Furthermore, for some studies of imaging the liver, it is desirable that the arterial blood level of the contrast agent falls during the later liver entry phase. This result is currently achieved by having a short imaging injection.
However, due to patient differences, both the contrast enhancement level and the timing of contrast agent arrival are not well controlled, producing suboptimal images.

A variety of analytical techniques can be used if sufficient separation is in time to reach a desired constant enhancement level or a time-varying enhancement level in a number of regions of interest.
However, if the level beyond the desired enhancement level constrains the system, the Fourier transform or analytical approach as described elsewhere here becomes difficult.
In such cases, it is desirable to use an optimizer or solver as is known in the mathematical and computer fields. An example is to look at the mean square error of the expected enhancement from the desired enhancement over a selected period of time.
While this method has the benefit that the enhancement level needs to be defined only during the time of imaging, some artificial approaches define the enhancement level for the entire study time, including rising and falling. Require to be done.

  An example of a solver used is the non-linear optimization code Generalized Reduced Gradient (GRG2) developed by Leon Lasdon of the University of Texas at Austin and Allan Waren of the University of Cleveland State. The solver is useful in both Microsoft Excel and MATLAB. Other languages can be similarly programmed and purchased.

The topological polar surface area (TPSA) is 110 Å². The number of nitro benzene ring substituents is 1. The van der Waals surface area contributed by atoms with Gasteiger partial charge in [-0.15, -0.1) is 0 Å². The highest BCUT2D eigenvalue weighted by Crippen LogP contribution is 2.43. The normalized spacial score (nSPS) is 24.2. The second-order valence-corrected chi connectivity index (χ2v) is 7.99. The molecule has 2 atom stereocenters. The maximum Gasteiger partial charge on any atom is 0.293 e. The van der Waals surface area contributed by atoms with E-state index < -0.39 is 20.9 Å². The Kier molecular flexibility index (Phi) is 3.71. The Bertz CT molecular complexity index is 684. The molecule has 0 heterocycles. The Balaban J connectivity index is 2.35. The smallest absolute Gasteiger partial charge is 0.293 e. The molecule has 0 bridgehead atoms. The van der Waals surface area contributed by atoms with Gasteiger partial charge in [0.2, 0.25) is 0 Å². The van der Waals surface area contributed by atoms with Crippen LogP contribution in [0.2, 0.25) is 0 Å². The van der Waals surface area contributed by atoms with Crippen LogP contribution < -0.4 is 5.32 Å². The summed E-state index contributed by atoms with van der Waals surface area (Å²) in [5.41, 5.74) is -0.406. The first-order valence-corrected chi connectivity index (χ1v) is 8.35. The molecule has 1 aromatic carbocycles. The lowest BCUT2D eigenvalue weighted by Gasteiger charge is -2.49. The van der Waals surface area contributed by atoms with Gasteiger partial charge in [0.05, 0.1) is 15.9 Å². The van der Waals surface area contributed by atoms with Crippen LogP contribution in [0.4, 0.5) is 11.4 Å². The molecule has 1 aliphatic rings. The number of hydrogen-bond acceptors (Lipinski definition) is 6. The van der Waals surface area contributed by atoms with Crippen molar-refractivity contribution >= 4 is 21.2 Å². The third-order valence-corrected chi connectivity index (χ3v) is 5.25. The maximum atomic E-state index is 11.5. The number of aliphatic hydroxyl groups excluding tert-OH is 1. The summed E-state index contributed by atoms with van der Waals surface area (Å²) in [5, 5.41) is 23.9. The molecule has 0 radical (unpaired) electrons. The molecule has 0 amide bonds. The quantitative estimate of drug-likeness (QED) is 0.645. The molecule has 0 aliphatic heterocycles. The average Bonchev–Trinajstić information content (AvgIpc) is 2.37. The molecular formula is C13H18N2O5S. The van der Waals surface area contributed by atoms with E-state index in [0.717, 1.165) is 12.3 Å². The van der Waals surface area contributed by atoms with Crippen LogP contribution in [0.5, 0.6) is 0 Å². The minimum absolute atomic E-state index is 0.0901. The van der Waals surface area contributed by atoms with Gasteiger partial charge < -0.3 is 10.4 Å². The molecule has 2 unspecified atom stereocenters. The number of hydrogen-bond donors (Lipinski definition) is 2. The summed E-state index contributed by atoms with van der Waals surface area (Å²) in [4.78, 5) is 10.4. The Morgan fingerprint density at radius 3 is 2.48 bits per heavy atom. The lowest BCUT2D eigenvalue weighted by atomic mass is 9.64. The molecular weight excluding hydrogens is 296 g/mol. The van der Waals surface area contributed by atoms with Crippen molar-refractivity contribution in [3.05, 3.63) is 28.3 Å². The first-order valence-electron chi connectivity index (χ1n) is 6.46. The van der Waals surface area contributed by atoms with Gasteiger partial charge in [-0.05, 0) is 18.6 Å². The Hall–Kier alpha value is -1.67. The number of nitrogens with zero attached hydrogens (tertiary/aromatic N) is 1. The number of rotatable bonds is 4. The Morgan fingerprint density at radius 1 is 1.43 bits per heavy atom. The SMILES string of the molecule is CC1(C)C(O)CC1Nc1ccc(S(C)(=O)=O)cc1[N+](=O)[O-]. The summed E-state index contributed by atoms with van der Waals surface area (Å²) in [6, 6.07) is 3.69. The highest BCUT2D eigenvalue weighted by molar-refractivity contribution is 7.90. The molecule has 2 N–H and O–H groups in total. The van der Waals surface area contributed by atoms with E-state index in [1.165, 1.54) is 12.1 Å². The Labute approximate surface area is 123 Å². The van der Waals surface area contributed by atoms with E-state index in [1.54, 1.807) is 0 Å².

The solver has other constraints such as minimum flow rate, maximum flow rate, finite number of flow rate inflection points, finite number of stable flow rates, and maximum change in flow rate. The constraints may come from injector operational limitations, patient safety limitations, or other practical or convenient limitations. The solver determines an injection profile that meets the desired contrast agent level within other constraints. The solver is particularly suitable for use with deconvolution and superposition in the time domain. It is used, for example, to find a patient's impulse response from a test infusion and to find an optimal infusion profile using the patient's impulse response and the desired enhancement level.

The apparatus, method and system described herein are easily implemented with a computer. Data to the apparatus, method and system model of the present invention is input from a human operator, from a hospital information system, from a scanner or imaging device, from an injector, and / or from one or more monitoring devices.
The data is additionally supplied (i) before the test injection, (ii) during the test injection and / or after the test injection, (iii) during the imaging injection and / or after the imaging injection. The data is automatically supplied to the computer or entered by a human operator. Examples of outputs include timing and operating parameters for imaging devices or scanners and contrast injectors.
These outputs can be automatically communicated between each device, automatically communicated and verified and corrected by a human operator, or read and verified by a human operator for input to the appropriate device. Or modified and transmitted. Automatic communication paths can include any of a number of customary or industry standard communication protocols.
Manual channels include printing injection or scanner parameters or protocols for accuracy and / or record keeping. Communication between injectors, scanners and / or other devices is described, for example, in US Pat. No. 6,397,098 assigned to the assignee of the present invention, the disclosure of which is hereby incorporated by reference.